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Goodbye to Terry Pratchett, the only writer who ever truly conquered my inner cynic

Finishing The Shepherd’s Crown was a double sadness: not just goodbye to Terry Pratchett, but goodbye to a younger, less cynical version of myself.

This is the season of goodbyes. At the weekend I visited perhaps the most beautiful museum on earth, the Louisiana art gallery in Denmark, and stood in the sculpture park next to the beach, watching the sailboats bob across the water. It was a perfect day, and its perfection made me unhappy. It was a ready-made memory: the last day of summer, 2015.

Still, I knew it wasn’t just the fading sunshine that was making the day so bitter-sweet. On the train out of Copenhagen, I had started to read The Shepherd’s Crown. It is the final Discworld novel; its author, Terry Pratchett, died of early-onset Alzheimer’s on 12 March, leaving behind dozens of brilliant books, and dozens more left unwritten. (His assistant Rob Wilkins notes in the afterword that “we will now not know how the old folk of Twilight Canyon solve the mystery of a missing treasure and defeat the rise of a Dark Lord despite their failing memories, nor the secret of the crystal cave and the carnivorous plants in The Dark Incontinent . . . and these are just a few of the ideas his office and family know about”.)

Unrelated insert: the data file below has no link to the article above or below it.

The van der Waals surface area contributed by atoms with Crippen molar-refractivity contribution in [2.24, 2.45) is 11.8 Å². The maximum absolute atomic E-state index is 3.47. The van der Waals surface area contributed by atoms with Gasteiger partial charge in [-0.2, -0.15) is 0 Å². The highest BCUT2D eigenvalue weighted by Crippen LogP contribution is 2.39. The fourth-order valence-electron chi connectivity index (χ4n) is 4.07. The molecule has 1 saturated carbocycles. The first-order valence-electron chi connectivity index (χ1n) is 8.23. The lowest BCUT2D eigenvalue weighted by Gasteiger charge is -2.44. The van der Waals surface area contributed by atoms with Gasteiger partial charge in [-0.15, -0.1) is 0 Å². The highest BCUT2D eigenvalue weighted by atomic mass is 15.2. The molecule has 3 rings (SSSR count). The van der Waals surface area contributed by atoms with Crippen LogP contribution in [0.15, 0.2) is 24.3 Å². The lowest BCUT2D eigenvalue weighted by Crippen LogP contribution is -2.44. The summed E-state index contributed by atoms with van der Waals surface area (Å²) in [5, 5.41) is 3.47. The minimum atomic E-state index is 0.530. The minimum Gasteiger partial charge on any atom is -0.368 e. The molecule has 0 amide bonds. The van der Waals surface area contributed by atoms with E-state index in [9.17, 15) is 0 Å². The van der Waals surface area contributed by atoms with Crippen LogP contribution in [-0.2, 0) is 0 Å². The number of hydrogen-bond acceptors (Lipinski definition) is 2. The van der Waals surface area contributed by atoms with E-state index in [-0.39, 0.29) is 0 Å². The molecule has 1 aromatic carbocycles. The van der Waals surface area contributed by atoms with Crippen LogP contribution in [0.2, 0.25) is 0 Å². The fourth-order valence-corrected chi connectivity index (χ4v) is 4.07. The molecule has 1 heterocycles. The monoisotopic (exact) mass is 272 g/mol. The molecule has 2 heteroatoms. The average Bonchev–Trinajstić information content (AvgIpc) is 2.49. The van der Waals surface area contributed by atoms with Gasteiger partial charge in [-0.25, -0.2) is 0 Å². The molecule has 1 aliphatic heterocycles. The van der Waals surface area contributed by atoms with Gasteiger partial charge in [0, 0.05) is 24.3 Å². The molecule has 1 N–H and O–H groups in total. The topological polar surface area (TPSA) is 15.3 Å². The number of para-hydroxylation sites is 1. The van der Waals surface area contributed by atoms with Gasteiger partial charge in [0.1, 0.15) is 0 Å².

Pratchett was diagnosed with the illness that killed him in 2007. He called it “the embuggerance” and set about making every remaining day count. He wrote books even when he could no longer write, dictating them to Wilkins, and became an impassioned advocate for euthanasia. He wanted to die in his garden, he said, drinking a brandy, with Thomas Tallis on his iPod. (“Oh, and since this is England, I had better add, ‘If wet, in the library.’”)

Since March, I have been reading the few remaining Discworld books I never tackled during Pratchett’s lifetime. I had never got round to reading his series about the junior witch Tiffany Aching. Shamefully, I think I saw “young adult” and my inner dowager duchess reached for the smelling salts.

That was my stupid mistake. The Aching books are some of Pratchett’s best, and I fell so instantly in love that I had a passage from one of them at my wedding this summer. So The Shepherd’s Crown was a double sadness: not just goodbye to Terry Pratchett, but goodbye to new adventures for Tiffany Aching, to Nanny Ogg, to Greebo the smelly, one-eyed tomcat and to Magrat, the drippy hippie queen who nevertheless shot an elf in the eye with a crossbow through a keyhole when her friends were in danger.

Most of all, it was goodbye to Esme Weatherwax, who dies right at the start of the novel. Like all witches, she gets some advance warning – in her case, the premonition comes as she’s cleaning the privy. She spends her last day scrubbing her tiny woodland cottage from top to bottom, choosing a spot for her grave and weaving a makeshift coffin from switches of willow. And then she goes to her bedroom and dies.

The quietness of it is what punches you. Like real deaths, there is no spectacle. It’s not freighted with meaning. It doesn’t function as a major plot point. It just is. And everyone else just has to go on.